Duke Dominates Wolfpack

Duke's Nate James reacts during the No. 3 Blue Devils' 101-75 win over North Carolina State.
Duke has decided to start laying the groundwork for a solid foundation in the NCAA tournament now.

After a couple of mediocre games by Duke standards, the No. 3 Blue Devils shot 53 percent, forced 24 turnovers and used a 17-0 first-half run to roll over North Carolina State 101-75 on Sunday.

Jason Williams, coming off a pair of season-low eight-point games against Florida State and Clemson, scored 23 as Duke's starters all hit double figures.

"This is the Duke team that we're going to be," said Williams, who was 8-for-12 from the field and had eight assists. "In college basketball, you have four or five months and then it's going to be over. It feels like March is getting here quicker and quicker so you've got to live every day like it's your last when you step on the court with your team.

"You have to treat every game now like it's a tournament game. If you lose it, your season is done. That makes you play the best you can play."

Nate James added 19, while Shane Battier had 18 and Carlos Boozer 17 in front of members of the 1991 national title team, who were honored at halftime.

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Game Summary

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  • Duke (22-2, 10-1 Atlantic Coast Conference) had beaten the Wolfpack by just six in Raleigh a month ago, but stormed to a 20-point halftime lead and then made eight straight shots and 11 of 12 to start the second half to go up by 30 with 11:02 left.

    Battier called the game a turning point in the team's season.

    "This is the time of year a lot of teams get the February blahs," Battier said. "A lot of teams look forward to March Madness and as a result slide in February. We looked at this game as a pivotal point in getting better for March."

    Battier saw a marked difference in the Blue Devils on both end of the court.

    "We haven't been attacking," Battier said of Duke's play the last two weeks. "We had been playing like we had already earned something and got out of character by slowing it down. Today, we really pushed it up and kept firing shots. When we missed we kept firing."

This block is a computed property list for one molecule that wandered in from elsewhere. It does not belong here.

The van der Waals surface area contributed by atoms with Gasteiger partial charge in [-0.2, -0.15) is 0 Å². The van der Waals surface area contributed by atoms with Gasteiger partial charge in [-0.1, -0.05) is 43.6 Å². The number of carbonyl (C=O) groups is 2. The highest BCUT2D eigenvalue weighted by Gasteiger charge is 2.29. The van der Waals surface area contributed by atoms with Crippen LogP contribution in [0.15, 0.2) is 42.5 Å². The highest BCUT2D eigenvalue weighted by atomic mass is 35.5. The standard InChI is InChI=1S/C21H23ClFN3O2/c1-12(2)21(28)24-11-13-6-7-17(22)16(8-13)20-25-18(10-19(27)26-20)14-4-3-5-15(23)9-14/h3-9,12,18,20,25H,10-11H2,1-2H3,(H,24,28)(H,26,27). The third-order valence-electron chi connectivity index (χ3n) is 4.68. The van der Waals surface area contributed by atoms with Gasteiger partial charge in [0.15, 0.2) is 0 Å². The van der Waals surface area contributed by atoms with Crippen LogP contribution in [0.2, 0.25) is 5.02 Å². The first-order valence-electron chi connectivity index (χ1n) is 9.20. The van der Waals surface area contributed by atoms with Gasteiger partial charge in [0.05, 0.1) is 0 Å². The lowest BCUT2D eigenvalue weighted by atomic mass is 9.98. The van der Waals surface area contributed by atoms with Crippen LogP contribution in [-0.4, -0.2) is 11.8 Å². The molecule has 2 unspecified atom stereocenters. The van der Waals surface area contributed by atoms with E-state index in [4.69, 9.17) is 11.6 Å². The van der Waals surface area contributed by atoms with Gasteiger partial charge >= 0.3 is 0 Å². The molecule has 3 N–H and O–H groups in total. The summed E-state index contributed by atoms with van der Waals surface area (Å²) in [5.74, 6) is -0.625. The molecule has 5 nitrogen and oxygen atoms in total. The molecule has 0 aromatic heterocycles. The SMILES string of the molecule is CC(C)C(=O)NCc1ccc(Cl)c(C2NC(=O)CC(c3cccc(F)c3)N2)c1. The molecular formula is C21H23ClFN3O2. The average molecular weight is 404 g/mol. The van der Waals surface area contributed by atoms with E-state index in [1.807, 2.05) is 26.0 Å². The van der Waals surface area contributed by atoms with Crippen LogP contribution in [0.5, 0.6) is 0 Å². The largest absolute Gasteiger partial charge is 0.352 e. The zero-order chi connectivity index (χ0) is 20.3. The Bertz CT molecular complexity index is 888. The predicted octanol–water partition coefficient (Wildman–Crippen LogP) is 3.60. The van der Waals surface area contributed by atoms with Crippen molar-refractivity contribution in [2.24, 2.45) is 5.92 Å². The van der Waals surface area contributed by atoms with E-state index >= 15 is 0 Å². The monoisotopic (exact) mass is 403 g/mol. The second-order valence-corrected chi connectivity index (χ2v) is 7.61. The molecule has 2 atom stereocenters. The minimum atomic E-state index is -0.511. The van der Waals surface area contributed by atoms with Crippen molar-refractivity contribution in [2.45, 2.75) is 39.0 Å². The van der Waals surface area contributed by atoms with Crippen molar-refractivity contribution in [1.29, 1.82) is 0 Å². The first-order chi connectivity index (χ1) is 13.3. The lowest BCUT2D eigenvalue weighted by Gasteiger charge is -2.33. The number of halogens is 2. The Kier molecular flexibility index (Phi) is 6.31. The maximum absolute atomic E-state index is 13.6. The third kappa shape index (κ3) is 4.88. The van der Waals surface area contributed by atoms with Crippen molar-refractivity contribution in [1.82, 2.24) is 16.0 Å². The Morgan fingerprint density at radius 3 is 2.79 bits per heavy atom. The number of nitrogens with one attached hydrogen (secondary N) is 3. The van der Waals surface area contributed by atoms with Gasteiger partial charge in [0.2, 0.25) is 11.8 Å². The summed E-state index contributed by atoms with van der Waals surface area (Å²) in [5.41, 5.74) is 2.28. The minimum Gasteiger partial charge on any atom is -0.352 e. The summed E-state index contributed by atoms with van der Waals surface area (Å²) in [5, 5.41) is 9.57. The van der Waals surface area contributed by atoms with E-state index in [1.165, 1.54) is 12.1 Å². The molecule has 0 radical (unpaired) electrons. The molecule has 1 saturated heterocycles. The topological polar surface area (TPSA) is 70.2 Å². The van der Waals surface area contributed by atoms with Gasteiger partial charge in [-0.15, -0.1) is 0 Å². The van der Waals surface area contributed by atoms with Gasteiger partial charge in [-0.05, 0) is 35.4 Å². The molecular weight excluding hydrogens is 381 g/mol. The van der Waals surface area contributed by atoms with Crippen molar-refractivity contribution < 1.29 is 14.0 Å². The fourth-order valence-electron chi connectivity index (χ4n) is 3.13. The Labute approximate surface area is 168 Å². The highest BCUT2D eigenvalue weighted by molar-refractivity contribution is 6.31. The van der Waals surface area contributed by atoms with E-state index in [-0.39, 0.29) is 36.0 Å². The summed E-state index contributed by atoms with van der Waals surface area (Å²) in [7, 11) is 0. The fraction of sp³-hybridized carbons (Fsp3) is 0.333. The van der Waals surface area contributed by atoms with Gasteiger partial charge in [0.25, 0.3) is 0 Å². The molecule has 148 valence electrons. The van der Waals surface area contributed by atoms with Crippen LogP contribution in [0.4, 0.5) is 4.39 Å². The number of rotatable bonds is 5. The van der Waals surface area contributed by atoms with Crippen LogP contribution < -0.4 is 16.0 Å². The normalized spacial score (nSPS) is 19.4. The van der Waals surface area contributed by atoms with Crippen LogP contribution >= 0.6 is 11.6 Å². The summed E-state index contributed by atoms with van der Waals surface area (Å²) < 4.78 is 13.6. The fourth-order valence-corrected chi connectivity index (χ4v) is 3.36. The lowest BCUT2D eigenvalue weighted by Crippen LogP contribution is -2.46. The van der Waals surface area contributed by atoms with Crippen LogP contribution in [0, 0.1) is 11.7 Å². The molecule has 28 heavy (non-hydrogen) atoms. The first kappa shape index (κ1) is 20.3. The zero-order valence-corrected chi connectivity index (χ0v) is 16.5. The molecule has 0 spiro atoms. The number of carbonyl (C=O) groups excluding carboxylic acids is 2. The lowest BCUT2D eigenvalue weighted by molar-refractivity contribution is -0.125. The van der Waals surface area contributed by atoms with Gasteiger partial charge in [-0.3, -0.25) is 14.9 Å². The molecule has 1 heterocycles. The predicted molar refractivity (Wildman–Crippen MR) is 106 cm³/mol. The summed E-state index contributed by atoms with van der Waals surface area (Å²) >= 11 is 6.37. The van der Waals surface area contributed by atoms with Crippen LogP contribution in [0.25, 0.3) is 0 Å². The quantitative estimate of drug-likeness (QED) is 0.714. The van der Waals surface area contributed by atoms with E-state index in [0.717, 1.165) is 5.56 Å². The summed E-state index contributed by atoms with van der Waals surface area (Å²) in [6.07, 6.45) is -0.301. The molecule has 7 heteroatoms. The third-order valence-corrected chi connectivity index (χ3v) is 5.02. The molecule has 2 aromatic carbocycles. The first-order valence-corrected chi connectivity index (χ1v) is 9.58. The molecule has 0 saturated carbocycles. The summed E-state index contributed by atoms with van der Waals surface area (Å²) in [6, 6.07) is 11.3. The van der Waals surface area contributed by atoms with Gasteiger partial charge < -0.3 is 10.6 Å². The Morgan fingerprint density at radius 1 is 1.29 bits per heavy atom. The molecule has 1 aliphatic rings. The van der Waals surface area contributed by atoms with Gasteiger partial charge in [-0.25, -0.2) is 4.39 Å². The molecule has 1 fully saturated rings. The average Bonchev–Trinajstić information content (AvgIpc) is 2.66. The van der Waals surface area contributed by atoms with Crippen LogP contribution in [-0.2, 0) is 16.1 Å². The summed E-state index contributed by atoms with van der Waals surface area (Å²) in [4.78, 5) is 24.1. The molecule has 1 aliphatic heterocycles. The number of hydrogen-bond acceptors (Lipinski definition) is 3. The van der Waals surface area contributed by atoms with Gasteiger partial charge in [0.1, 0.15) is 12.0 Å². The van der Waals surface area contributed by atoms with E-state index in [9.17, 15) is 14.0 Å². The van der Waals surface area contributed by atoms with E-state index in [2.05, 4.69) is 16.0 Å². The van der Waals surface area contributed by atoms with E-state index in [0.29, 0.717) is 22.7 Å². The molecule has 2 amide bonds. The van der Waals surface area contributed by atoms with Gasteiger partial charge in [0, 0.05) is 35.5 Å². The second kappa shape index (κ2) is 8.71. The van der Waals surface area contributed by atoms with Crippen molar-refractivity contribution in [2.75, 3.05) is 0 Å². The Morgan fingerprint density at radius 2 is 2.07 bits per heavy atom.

Williams and Battier had two 3-pointers each during the early second-half scoring spree as Duke made five straight long-range shots and 13-of-29 from beyond the arc for the game.

    The win keeps the Blue Devils one-game behind No. 1 North Carolina in the race for the ACC regular-season crown and gives them 51 straight victories over unranked league opponents.

    N.C. State (11-11, 3-7) was the last unranked ACC team to beat Duke, that coming in the 1997 ACC tournament. It was also Duke's ninth straight victory over N.C. State and 14th in the last 15 meetings.

    "Certainly it was thorough and complete," Wolfpack coach Herb Sendek said of the beating his team took.

    Kenny Inge, coming off a career-high 29-point game against the Cavaliers, led the Wolfpack with 16 points and nine rebounds.

    The Wolfpack was coming off a win over No. 6 Virginia and its most points (90) in five seasons under Sendek, but after making its first four shots fell apart on offense.

    N.C. State turned the ball over on 8-of-12 possessions and went 6@1/2 minutes without a point to fall behind by 22 points 11 minutes in.

    Duke got baskets from six players during its 17-0 run that broke the game open.

    "This was more like we had been playing," Duke coach Mike Krzyzewski said. "The last couple of weeks it has been sporadic. At times we've been brilliant and all of the sudden not really good at all. But most of this season we've been an outstanding team and a very potent offensive team. Today, we showed that a little bit more."

    Duke's 51-point halftime total marked the 10th time in 24 games the Blue Devils have scored at least 50 by the break.

    N.C. State finished with 24 turnovers, which matched a season high. The Wolfpack had 22, 22 and 20 turnovers in its last three games prior to Sunday.

    "That was a significant piece to us falling behind in the first half," Sendek said of his team's 16 turnovers in the opening 20 minutes. "All we can do is keep working and keep pointing out how they are occurring."

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